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Riverside sues state over demand for 28% cut in water use

Riverside sues state water board over call for 28% cut in water use

The city of Riverside has filed a suit to bar the state from imposing mandatory drought restrictions on it, saying it has its own plentiful groundwater.

City officials say they have an independent supply and no plans to import water and therefore shouldn’t be subjected to a state directive to cut water use 28%.

The city’s supply comes from treated groundwater and is owned independently, said Heather Raymond, a spokeswoman for Riverside Public Utilities, the city’s water and electric utility.

“We have our own wells and our own water resources,” Raymond said. “No matter how much we save it has zero effect on the state water supply.”

Michael Lauffer, chief counsel for the State Water Resources Control Board, said in a statement that the agency hasn't been served with the suit and that he was unable to comment on it.

However, he said, all communities must pitch in to reduce water.

"Groundwater for many areas is the savings account available during times of drought, and the limited, 4% reduction tier is not available for communities who are relying on that savings account to weather the drought," he said.

A complaint filed last week in Fresno County Superior Court asks a judge to impose a temporary restraining order and injunction against the state rules.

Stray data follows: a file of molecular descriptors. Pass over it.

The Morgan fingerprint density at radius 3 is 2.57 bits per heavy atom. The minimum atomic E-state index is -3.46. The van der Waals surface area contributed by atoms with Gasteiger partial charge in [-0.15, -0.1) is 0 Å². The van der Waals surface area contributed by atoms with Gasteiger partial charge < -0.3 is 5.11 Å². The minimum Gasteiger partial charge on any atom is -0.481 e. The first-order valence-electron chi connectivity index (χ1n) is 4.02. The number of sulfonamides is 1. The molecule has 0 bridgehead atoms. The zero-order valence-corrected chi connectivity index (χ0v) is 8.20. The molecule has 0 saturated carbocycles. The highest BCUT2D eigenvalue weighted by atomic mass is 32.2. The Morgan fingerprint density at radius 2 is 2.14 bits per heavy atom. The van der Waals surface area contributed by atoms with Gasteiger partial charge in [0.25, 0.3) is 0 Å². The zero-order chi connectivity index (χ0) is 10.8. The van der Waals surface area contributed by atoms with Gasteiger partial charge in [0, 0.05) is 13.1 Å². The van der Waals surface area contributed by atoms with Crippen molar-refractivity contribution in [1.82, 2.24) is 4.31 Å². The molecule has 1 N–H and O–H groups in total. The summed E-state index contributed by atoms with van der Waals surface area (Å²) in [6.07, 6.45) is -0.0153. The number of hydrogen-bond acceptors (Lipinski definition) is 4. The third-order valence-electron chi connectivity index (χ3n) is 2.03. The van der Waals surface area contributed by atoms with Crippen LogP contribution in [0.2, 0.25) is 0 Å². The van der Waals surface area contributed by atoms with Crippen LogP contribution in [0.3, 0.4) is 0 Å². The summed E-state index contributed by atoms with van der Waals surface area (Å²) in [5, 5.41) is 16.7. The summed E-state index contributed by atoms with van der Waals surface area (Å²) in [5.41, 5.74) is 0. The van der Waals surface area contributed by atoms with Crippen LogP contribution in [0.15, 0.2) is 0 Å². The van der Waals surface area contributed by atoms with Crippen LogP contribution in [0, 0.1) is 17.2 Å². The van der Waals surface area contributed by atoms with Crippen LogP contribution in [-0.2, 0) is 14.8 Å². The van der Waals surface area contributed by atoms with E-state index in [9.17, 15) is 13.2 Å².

City officials say that earlier this year they petitioned the state, asking to be included in a 4% conservation tier that was set up for localities with independent supplies of surface water.  

“Our request was ignored and no evidence was given us to why including groundwater suppliers would be any more difficult that including surface water suppliers,” the city said in a statement.

The city is currently considering several proposed water restrictions, including allowing watering only three days a week in the summer and twice a week in the winter, Raymond said.

Those proposals are expected to go before the City Council later this month. It’s unclear what will happen to them if the lawsuit is successful, she said.

The city “of course wants to be a good community partner and save as much as we can,” she said. “Riverside’s goal is to be recognized as a city that isn’t a burden on the state water supply.”

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